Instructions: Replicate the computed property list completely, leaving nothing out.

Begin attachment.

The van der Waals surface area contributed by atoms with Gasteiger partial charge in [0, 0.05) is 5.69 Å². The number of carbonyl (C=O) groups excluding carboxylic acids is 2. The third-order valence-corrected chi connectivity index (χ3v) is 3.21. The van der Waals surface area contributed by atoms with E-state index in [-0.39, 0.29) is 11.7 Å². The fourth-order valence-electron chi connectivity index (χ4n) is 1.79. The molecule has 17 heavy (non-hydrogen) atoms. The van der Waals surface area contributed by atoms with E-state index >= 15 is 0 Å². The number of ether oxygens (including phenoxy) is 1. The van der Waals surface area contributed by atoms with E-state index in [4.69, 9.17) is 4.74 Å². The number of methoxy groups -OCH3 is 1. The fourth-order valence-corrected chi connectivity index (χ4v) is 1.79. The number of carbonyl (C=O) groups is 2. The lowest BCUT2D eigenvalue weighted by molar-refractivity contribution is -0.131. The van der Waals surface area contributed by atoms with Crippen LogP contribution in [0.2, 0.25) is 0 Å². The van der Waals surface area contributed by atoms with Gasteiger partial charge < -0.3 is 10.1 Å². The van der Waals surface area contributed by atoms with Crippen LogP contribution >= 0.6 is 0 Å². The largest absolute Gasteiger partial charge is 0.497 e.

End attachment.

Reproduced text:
The van der Waals surface area contributed by atoms with Gasteiger partial charge in [0, 0.05) is 5.69 Å². The number of carbonyl (C=O) groups excluding carboxylic acids is 2. The third-order valence-corrected chi connectivity index (χ3v) is 3.21. The van der Waals surface area contributed by atoms with E-state index in [-0.39, 0.29) is 11.7 Å². The fourth-order valence-electron chi connectivity index (χ4n) is 1.79. The molecule has 17 heavy (non-hydrogen) atoms. The van der Waals surface area contributed by atoms with E-state index >= 15 is 0 Å². The number of ether oxygens (including phenoxy) is 1. The van der Waals surface area contributed by atoms with E-state index in [4.69, 9.17) is 4.74 Å². The number of methoxy groups -OCH3 is 1. The fourth-order valence-corrected chi connectivity index (χ4v) is 1.79. The number of carbonyl (C=O) groups is 2. The lowest BCUT2D eigenvalue weighted by molar-refractivity contribution is -0.131. The van der Waals surface area contributed by atoms with Crippen LogP contribution in [0.2, 0.25) is 0 Å². The van der Waals surface area contributed by atoms with Gasteiger partial charge < -0.3 is 10.1 Å². The van der Waals surface area contributed by atoms with Crippen LogP contribution >= 0.6 is 0 Å². The largest absolute Gasteiger partial charge is 0.497 e.